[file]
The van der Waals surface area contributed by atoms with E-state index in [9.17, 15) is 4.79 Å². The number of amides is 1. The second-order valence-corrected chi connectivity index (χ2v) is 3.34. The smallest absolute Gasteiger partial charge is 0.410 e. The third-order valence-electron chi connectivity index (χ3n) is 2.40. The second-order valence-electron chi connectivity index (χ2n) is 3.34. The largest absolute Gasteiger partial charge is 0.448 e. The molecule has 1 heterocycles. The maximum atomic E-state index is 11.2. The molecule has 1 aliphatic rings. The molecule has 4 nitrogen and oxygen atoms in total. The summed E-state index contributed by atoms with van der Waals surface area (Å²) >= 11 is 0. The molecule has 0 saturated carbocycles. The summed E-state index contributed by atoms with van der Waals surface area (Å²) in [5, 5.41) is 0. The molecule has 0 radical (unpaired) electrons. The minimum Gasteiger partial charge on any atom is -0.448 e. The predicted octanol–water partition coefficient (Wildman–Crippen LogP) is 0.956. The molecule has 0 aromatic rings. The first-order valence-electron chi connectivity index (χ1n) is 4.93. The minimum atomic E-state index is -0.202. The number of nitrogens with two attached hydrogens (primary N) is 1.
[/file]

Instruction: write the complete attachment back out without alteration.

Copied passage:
The van der Waals surface area contributed by atoms with E-state index in [9.17, 15) is 4.79 Å². The number of amides is 1. The second-order valence-corrected chi connectivity index (χ2v) is 3.34. The smallest absolute Gasteiger partial charge is 0.410 e. The third-order valence-electron chi connectivity index (χ3n) is 2.40. The second-order valence-electron chi connectivity index (χ2n) is 3.34. The largest absolute Gasteiger partial charge is 0.448 e. The molecule has 1 heterocycles. The maximum atomic E-state index is 11.2. The molecule has 1 aliphatic rings. The molecule has 4 nitrogen and oxygen atoms in total. The summed E-state index contributed by atoms with van der Waals surface area (Å²) >= 11 is 0. The molecule has 0 saturated carbocycles. The summed E-state index contributed by atoms with van der Waals surface area (Å²) in [5, 5.41) is 0. The molecule has 0 radical (unpaired) electrons. The minimum Gasteiger partial charge on any atom is -0.448 e. The predicted octanol–water partition coefficient (Wildman–Crippen LogP) is 0.956. The molecule has 0 aromatic rings. The first-order valence-electron chi connectivity index (χ1n) is 4.93. The minimum atomic E-state index is -0.202. The number of nitrogens with two attached hydrogens (primary N) is 1.